I also had the guys do wainscotting along the front of the tub. I knew I wanted carrera marble so it would have been atrociously expensive to try and wrap the entire tub with it (not that I really think that would have looked good anyway). Marble is gorgeous, but Too Much of a Good Thing is real.
Not too much? The whirlpool tub we put in. The soaker tub was fine and re-usable, but remember how we had $1,000 in Costco gift cards from going solar? We hadn’t used those yet, and it turns out that in addition to 5-gallon tubs of mayo, they also sell jet tubs. Fancy that.
I opted for dark grey ceramic tile flooring in a 12×24 size. It was really inexpensive, and helped cut costs so I could splurge elsewhere (hello marble).
PUBLIC SERVICE ANNOUNCEMENT #2: Ditch the towel bar and go with towel/robe hooks instead. It doesn’t really matter how you hang a towel on a hook and it looks nice. But on a towel bar, if it’s not folded nicely, it looks cattywompus and messy and you want to kill your husband every morning because he stuffs his wet towel onto the bar and it looks janky every. single. day. Just me?
Also, maybe make sure you have all brand new towels hanging for a blog post reveal. Because the one dingy towel is annoying in photos. But lazy.
The real take away here is the addition of the wainscotting on the wall. I’m kinda obsessed with it. I’m so glad I added that in at the 11th hour and didn’t opt to save the couple hundred bucks it cost.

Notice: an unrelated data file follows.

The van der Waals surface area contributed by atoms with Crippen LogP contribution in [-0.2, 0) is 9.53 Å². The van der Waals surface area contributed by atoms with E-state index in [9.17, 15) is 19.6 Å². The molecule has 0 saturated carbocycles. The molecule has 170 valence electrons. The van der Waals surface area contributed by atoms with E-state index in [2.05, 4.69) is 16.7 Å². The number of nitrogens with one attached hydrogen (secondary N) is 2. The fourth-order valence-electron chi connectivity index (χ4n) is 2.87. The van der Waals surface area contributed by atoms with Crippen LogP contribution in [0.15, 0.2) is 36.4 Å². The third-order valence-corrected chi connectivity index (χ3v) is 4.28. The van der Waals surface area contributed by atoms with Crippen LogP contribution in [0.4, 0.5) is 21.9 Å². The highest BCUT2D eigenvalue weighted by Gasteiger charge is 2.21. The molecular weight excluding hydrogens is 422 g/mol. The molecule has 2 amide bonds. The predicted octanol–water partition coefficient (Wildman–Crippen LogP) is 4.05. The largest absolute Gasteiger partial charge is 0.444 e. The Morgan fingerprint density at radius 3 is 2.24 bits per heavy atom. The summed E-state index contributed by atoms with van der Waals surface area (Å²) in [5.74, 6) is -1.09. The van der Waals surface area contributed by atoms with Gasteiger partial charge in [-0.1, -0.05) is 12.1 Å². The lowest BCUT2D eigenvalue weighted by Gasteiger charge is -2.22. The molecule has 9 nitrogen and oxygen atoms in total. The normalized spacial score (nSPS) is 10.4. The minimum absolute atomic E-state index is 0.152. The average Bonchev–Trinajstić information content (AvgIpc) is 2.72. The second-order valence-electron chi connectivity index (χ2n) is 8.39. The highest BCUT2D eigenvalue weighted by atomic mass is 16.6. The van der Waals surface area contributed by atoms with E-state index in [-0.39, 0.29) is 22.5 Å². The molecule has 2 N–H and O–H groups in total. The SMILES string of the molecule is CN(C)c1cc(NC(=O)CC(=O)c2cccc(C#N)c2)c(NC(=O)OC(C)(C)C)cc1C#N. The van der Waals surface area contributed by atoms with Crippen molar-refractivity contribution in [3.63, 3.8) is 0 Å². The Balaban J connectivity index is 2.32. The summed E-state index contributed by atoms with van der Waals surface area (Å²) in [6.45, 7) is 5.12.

And that brass door knob on my closet gives me anxiety. But fear not, a project involving vintage glass knobs may or may not be in the works.
I replaced the giant sheet glass mirror with two smaller individual mirrors and had the electrician split the single light fixture into two. The wall was torn up anyway, right?
We did carrera marble on the counter and square, undermount sinks.
I loooove that the sinks are undermount. Makes keeping it clean so much easier and you don’t get that water that pools at the back.
Glass knobs from Anthro.
Did you expect something different?
While we were at it, we replaced the toilet. The last one wasn’t damaged by water, but it had a weird ring in it that would not come off. No matter what I did, what I used, what Pinterest trick I found, what I googled, which fancy pumice stone I used…it was there and it was ugly. As in, I didn’t like to let guests use that toilet because it honestly looked like I hadn’t cleaned it in 57 years.
So we got a comfort height toilet.
PUBLIC SERVICE ANNOUNCEMENT #3: “Comfort Height” means your feet don’t reach the floor. FYI, Short People.